For most Americans Cuba remains an enigma. Classic Ford Thunderbirds and rum drinks with Papa paint a murky picture of a country many know little about. The gamblers and Hollywood starlets of our imaginations are reminders of a playground that ceased to exist with the Bay of Pigs. For more than half a century Cuba remained off-limits to Americans, but in pockets of Florida the culture took root and is still very much alive today.
Take for example Ybor City, a historic neighborhood near downtown Tampa, where in the 1880s Don Vicente Martinez-Ybor opened the doors to what would become the world’s largest cigar factory. Today it’s a National Historic Landmark District and the only place outside Castro’s island where you can walk on Cuban soil -- that’s because the Friends of Jose Marti Park is technically owned by the Cuban government.
From the oldest Spanish restaurant in the U.S. to the smells of milky-iced Cubano coffee wafting down the cobbled sidewalks, Ybor City is your chance to explore Cuba without ever leaving home. Here are a few experiences you won’t want to miss:
Ybor City Museum
Housed inside the historic Ferlita Bakery, this museum traces the story of Martinez-Ybor and how he turned a tiny immigrant town into a thriving metropolis. For a closer look, tag along with an Ybor City ambassador who will show you the sights and tell you the stories.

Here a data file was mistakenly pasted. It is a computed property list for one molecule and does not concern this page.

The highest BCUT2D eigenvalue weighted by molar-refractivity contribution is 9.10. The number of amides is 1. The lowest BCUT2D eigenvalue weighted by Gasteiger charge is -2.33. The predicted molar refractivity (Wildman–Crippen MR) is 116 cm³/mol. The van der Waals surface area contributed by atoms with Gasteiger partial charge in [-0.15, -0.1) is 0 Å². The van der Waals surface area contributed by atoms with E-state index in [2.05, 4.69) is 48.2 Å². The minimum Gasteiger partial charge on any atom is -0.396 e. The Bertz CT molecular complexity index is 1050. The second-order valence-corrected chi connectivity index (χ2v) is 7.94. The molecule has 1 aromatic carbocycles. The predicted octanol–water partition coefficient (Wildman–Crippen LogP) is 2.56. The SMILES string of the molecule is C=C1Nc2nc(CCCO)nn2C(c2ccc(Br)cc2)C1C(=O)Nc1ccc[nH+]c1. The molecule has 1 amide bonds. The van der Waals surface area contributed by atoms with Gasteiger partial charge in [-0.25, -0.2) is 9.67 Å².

La Segunda Bakery
Ask any Tampa native and they’ll tell you the Cuban bread at La Segunda is worth the hype. Show up on a Saturday morning and you’re guaranteed to find a crowd waiting for guava turnovers, medianoche sandwiches and the legendary Cubans served fresh on that heavenly bread. What makes the loaves special is time. The process takes up to ten hours and everything is done by hand. The signature palmetto frond that drapes across the top, giving it that all-important split, is your a guarantee you’ve found the original.
Tampa’s go-to address for Cuban food remains the Columbia. It has been a family affair since cigar workers frequented this neighborhood cafe for Cuban coffee and hearty sandwiches in the early 1900s. More than a century later the same family is still serving up traditional recipes like red snapper alicante, pollo riojana and their signature “1905” salad. For an added treat, time your visit with a live flamenco performance and the sounds of the Dick Rivers Trio.
The TECOline is a two-mile line connecting Ybor City to downtown Tampa and the Channelside District. It’s a throwback to yesteryear and a great way to see the area with kids.
Stroll passed a storefront window along Seventh Avenue and you’re bound to see men and women rolling fermented tobacco leaves into the area’s favorite export. With guillotine-like cutters, they snip the straights with almost brutal precision. Once known as the Cigar Capital of the world, the area boasted 230 cigar factories at its height. Today, it’s your best bet for a sweet cafe’ con leche and a smoke with the locals.